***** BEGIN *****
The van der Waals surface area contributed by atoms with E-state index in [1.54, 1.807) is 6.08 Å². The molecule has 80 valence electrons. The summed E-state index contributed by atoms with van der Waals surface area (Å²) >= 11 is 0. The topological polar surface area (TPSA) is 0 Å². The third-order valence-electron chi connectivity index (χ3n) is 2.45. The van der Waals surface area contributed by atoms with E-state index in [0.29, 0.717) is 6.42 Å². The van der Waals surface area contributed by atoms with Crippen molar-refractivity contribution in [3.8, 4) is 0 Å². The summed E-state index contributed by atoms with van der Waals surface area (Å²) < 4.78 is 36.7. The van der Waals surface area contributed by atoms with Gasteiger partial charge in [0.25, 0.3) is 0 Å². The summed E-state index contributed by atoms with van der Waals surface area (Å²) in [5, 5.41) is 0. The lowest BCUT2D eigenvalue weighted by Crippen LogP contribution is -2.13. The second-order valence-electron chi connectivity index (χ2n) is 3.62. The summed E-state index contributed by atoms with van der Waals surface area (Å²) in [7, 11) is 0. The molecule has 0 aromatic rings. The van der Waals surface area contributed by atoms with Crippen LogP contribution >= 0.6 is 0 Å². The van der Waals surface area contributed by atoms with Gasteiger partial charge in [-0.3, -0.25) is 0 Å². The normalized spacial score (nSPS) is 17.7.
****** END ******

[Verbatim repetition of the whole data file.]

The van der Waals surface area contributed by atoms with E-state index in [1.54, 1.807) is 6.08 Å². The molecule has 80 valence electrons. The summed E-state index contributed by atoms with van der Waals surface area (Å²) >= 11 is 0. The topological polar surface area (TPSA) is 0 Å². The third-order valence-electron chi connectivity index (χ3n) is 2.45. The van der Waals surface area contributed by atoms with E-state index in [0.29, 0.717) is 6.42 Å². The van der Waals surface area contributed by atoms with Crippen molar-refractivity contribution in [3.8, 4) is 0 Å². The summed E-state index contributed by atoms with van der Waals surface area (Å²) < 4.78 is 36.7. The van der Waals surface area contributed by atoms with Gasteiger partial charge in [0.25, 0.3) is 0 Å². The summed E-state index contributed by atoms with van der Waals surface area (Å²) in [5, 5.41) is 0. The lowest BCUT2D eigenvalue weighted by Crippen LogP contribution is -2.13. The second-order valence-electron chi connectivity index (χ2n) is 3.62. The summed E-state index contributed by atoms with van der Waals surface area (Å²) in [7, 11) is 0. The molecule has 0 aromatic rings. The van der Waals surface area contributed by atoms with Crippen LogP contribution >= 0.6 is 0 Å². The van der Waals surface area contributed by atoms with Gasteiger partial charge in [-0.3, -0.25) is 0 Å². The normalized spacial score (nSPS) is 17.7.